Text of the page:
What works for Los Angeles and San Francisco may not be a good fit for Winters, Woodland or Williams. That’s the biggest lesson I learned moving from local to regional to state government. I spend a lot of time reminding my urban colleagues that SMART can work well for Sonoma and Marin Counties, and the Capitol Corridor for the southern part of my district in Yolo and Napa. But, focusing only on big city or interregional systems does not fill the transportation needs of people in small towns. We need to be planning for the systems of the future now, and that means considering rural communities’ needs in our transit systems. We diversified our investments in the SACOG region while I was on the board, and I’d like to continue working to implement programs at the state level that respect all types of local communities.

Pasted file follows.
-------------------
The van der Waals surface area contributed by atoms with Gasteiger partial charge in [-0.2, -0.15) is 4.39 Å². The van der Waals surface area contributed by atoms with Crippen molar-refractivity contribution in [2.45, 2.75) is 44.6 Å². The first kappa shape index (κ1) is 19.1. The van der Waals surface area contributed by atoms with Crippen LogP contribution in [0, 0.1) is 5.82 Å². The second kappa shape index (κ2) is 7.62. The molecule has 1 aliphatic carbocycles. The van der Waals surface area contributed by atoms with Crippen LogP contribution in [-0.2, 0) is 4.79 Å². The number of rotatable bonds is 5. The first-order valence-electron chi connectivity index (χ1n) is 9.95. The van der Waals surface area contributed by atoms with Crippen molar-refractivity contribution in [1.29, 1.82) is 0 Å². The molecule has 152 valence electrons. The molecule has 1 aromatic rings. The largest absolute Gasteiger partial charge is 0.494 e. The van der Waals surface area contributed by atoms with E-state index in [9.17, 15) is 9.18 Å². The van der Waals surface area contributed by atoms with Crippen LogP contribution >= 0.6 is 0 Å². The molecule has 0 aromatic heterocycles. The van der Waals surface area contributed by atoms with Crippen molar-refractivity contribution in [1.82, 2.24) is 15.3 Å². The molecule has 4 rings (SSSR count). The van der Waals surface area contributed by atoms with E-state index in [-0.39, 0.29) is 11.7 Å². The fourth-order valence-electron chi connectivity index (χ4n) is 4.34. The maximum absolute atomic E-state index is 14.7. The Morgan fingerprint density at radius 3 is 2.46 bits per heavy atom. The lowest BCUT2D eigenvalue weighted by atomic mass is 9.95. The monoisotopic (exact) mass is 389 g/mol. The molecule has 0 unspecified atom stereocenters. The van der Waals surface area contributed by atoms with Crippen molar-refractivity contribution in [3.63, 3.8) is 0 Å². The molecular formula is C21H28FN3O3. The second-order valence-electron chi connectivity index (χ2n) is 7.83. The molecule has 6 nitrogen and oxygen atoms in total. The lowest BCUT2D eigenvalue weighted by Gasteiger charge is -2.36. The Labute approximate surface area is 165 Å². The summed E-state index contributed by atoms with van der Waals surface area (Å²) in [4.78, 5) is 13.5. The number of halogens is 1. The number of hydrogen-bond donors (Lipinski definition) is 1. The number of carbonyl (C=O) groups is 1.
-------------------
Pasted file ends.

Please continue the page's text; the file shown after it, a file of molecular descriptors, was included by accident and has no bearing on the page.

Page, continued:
Transit California: You currently reside in the town where you spent your childhood, and you also lived for several years in the Bay Area to go to college at San Jose State University and for work. How did your early life and educational experiences shape your views of the importance of public transit?

Honestly, I never heard the word “transit” until I was in college. Then, when I went to San Jose State, I realized there was a whole world of millions of people and dozens of cities that were accessible to me because of the investments our nation and state had made in transit systems. I also realized that the same transit services that serve large, urban populations would make no sense in rural communities. That means one size doesn’t fit all. Planning for the context is essential to success. We also need to do a much better job educating people about what transportation services are available when they do travel away from home. I think part of the future health or decline in our transit services is going to be about making transit accessible to the casual rider, not just the commuter.